Irritable bowel syndrome (IBS) refers to gastrointestinal infections that cause inflammation and irritation of the digestive tracts mucus membranes. This includes the large and small intestines and the stomach. It is thought that some suspected factors that may trigger IBS are related to food intolerances, food allergies, and the inability of food to pass through the gastrointestinal tract.
Stress may also come into play. Irritable bowel syndrome is usually linked to chronic inflammation and discomfort of the bowels. Symptoms include bloat, nausea, constipation, diarrhea, stomach pain, and loss of appetite. Keep in mind that IBS and IBD are two separate ailments, with IBS being a syndrome and IBD a disease.
In this blog, we’ll discuss the causes, symptoms, and treatment of IBS in dogs.
7 Causes of IBS in Dogs
You may not be able to determine the actual cause of your dog’s irritable bowel syndrome; there are four potential causes:
- Abnormal colon motility:This means your dog’s intestines overreact to food or stress.
- Fiber deficiency: This means that your dog does not have enough good fiber in his diet and can result in diarrhea or constipation.
- Food allergies: This means your dog may have allergic reactions to foods that contain things like lactose or wheat.
- Stress: This means your dog may suffer from anxiety or be nervous, which could result in irritable bowel syndrome.
- Genetic predisposition with multiple family members sharing this condition
- Dietary factors: pet foods are highly processed with added low-fiber ingredients like corn, various flours, and potatoes. Low-quality ingredients
- Supplements and Drugs: certain drugs and supplements can cause symptoms that are similar to IBS.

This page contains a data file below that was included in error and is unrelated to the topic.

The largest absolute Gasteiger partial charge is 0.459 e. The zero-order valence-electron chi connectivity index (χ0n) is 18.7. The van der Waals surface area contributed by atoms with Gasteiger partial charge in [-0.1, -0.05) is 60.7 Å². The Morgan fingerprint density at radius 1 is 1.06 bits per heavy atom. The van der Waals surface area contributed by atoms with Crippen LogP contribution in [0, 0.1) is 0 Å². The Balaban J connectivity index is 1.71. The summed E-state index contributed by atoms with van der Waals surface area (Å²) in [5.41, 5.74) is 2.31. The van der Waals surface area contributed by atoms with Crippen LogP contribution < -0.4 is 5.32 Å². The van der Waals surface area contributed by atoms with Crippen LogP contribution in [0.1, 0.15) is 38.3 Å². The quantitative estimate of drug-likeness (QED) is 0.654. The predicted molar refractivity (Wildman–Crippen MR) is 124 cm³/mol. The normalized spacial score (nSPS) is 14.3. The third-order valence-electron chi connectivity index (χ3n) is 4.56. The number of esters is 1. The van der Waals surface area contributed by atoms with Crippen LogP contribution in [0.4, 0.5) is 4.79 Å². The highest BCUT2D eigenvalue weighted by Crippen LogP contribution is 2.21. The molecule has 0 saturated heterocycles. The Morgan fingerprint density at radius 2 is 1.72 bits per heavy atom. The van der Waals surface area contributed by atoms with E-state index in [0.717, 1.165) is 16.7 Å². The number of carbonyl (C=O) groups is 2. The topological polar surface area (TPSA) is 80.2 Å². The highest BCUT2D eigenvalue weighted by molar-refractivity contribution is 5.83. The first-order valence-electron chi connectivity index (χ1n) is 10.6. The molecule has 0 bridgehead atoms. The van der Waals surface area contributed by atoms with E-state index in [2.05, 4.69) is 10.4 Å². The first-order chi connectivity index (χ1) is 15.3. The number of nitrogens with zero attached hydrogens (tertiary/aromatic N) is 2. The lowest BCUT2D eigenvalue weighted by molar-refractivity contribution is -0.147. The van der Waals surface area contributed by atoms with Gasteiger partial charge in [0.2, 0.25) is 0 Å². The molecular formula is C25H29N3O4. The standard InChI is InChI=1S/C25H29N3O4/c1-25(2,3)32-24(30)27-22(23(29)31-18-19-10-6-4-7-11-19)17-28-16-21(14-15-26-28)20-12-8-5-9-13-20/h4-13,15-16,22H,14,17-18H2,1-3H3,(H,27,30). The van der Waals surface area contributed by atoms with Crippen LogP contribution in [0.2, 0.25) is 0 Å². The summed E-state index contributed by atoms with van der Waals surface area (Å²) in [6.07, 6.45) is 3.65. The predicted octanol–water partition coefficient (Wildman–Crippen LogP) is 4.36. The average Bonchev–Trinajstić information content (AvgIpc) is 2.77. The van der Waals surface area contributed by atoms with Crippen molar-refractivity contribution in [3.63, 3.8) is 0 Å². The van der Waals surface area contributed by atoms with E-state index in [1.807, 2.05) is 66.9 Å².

Symptoms of IBS in Dogs
Watch for these common symptoms of IBS:
- Abdominal pain – you can see if your dog reacts when you touch his abdominal area.
- Constipation – your dog may have pain related to relieving himself and become constipated.
- Diarrhea – your dog may have large bowel diarrhea that includes mucus.
- Loss of appetite
- Weight Loss
- General malaise
While diagnosing IBS, your vet will also screen for the following:
- Dietary intolerance
- Inflammatory Colitis
- Colonic tumors i.e., colonic neoplasia
- Clostridium perfringens
- Fiber induced diarrhea
- Cecal Inversion
When all these have been ruled out, the only likely prognosis will be IBS. Your vet will then work on a treatment plan to help with your pup’s diarrhea and pain.
Treatment of Irritable Bowel Syndrome in Dogs
When visiting your veterinarian, you’ll need to give a complete history of your dog’s health, onset of symptoms, and recent bowel movements and activities. Your vet will then perform a thorough examination on your dog, all the while taking into account your pup’s background history of all symptoms and incidents resulting in his present condition. By doing so, you’ll rule out all other health conditions or other potential causes of large bowel diarrhea.